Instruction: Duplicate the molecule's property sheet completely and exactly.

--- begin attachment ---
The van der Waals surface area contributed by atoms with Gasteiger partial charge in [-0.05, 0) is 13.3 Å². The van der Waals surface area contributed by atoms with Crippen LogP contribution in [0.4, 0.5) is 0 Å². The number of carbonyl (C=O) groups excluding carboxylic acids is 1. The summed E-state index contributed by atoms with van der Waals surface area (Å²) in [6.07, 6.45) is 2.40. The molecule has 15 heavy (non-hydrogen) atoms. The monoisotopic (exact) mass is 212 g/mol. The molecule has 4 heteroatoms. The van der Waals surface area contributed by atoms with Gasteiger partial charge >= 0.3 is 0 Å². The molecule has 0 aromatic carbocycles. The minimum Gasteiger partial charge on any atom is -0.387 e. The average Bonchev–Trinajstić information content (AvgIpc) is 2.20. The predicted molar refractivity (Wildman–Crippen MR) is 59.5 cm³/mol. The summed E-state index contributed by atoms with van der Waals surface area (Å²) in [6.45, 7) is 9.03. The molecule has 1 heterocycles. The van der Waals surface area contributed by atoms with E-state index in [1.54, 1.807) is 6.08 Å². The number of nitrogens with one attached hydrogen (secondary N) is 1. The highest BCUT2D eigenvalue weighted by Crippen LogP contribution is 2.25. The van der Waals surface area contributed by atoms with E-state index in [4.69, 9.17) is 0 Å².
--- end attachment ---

The van der Waals surface area contributed by atoms with Gasteiger partial charge in [-0.05, 0) is 13.3 Å². The van der Waals surface area contributed by atoms with Crippen LogP contribution in [0.4, 0.5) is 0 Å². The number of carbonyl (C=O) groups excluding carboxylic acids is 1. The summed E-state index contributed by atoms with van der Waals surface area (Å²) in [6.07, 6.45) is 2.40. The molecule has 15 heavy (non-hydrogen) atoms. The monoisotopic (exact) mass is 212 g/mol. The molecule has 4 heteroatoms. The van der Waals surface area contributed by atoms with Gasteiger partial charge >= 0.3 is 0 Å². The molecule has 0 aromatic carbocycles. The minimum Gasteiger partial charge on any atom is -0.387 e. The average Bonchev–Trinajstić information content (AvgIpc) is 2.20. The predicted molar refractivity (Wildman–Crippen MR) is 59.5 cm³/mol. The summed E-state index contributed by atoms with van der Waals surface area (Å²) in [6.45, 7) is 9.03. The molecule has 1 heterocycles. The van der Waals surface area contributed by atoms with E-state index in [1.54, 1.807) is 6.08 Å². The number of nitrogens with one attached hydrogen (secondary N) is 1. The highest BCUT2D eigenvalue weighted by Crippen LogP contribution is 2.25. The van der Waals surface area contributed by atoms with E-state index in [4.69, 9.17) is 0 Å².